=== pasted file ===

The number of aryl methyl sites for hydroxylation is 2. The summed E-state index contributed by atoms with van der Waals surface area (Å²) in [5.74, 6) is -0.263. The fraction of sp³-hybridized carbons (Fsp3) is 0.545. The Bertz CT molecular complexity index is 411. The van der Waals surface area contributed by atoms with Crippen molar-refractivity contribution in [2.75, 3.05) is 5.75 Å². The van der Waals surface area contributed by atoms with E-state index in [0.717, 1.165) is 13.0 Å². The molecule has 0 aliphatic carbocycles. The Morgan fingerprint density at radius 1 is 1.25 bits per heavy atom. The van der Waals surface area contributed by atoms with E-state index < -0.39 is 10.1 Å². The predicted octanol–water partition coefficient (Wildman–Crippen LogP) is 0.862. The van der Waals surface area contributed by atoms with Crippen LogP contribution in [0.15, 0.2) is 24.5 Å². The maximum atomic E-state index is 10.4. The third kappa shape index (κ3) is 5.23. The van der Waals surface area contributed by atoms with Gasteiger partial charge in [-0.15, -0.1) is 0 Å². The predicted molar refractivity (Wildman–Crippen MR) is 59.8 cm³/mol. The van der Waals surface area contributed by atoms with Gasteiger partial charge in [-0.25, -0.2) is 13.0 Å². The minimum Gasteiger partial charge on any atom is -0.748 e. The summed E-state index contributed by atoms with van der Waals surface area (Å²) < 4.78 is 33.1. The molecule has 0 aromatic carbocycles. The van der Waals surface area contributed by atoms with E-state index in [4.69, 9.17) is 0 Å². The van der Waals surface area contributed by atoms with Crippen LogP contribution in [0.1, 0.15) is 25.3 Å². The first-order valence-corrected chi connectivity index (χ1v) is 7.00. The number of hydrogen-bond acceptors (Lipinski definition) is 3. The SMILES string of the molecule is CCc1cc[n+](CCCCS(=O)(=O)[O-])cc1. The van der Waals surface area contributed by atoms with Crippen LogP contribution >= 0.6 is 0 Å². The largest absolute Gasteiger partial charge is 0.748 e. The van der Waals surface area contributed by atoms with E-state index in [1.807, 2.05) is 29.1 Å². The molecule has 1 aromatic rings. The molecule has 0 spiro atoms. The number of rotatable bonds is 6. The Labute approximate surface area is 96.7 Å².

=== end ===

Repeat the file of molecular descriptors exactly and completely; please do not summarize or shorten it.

The number of aryl methyl sites for hydroxylation is 2. The summed E-state index contributed by atoms with van der Waals surface area (Å²) in [5.74, 6) is -0.263. The fraction of sp³-hybridized carbons (Fsp3) is 0.545. The Bertz CT molecular complexity index is 411. The van der Waals surface area contributed by atoms with Crippen molar-refractivity contribution in [2.75, 3.05) is 5.75 Å². The van der Waals surface area contributed by atoms with E-state index in [0.717, 1.165) is 13.0 Å². The molecule has 0 aliphatic carbocycles. The Morgan fingerprint density at radius 1 is 1.25 bits per heavy atom. The van der Waals surface area contributed by atoms with E-state index < -0.39 is 10.1 Å². The predicted octanol–water partition coefficient (Wildman–Crippen LogP) is 0.862. The van der Waals surface area contributed by atoms with Crippen LogP contribution in [0.15, 0.2) is 24.5 Å². The maximum atomic E-state index is 10.4. The third kappa shape index (κ3) is 5.23. The van der Waals surface area contributed by atoms with Gasteiger partial charge in [-0.15, -0.1) is 0 Å². The predicted molar refractivity (Wildman–Crippen MR) is 59.8 cm³/mol. The van der Waals surface area contributed by atoms with Gasteiger partial charge in [-0.25, -0.2) is 13.0 Å². The minimum Gasteiger partial charge on any atom is -0.748 e. The summed E-state index contributed by atoms with van der Waals surface area (Å²) < 4.78 is 33.1. The molecule has 0 aromatic carbocycles. The van der Waals surface area contributed by atoms with E-state index in [4.69, 9.17) is 0 Å². The van der Waals surface area contributed by atoms with Crippen LogP contribution in [0.1, 0.15) is 25.3 Å². The first-order valence-corrected chi connectivity index (χ1v) is 7.00. The number of hydrogen-bond acceptors (Lipinski definition) is 3. The SMILES string of the molecule is CCc1cc[n+](CCCCS(=O)(=O)[O-])cc1. The van der Waals surface area contributed by atoms with Crippen LogP contribution >= 0.6 is 0 Å². The largest absolute Gasteiger partial charge is 0.748 e. The van der Waals surface area contributed by atoms with E-state index in [1.807, 2.05) is 29.1 Å². The molecule has 1 aromatic rings. The molecule has 0 spiro atoms. The number of rotatable bonds is 6. The Labute approximate surface area is 96.7 Å².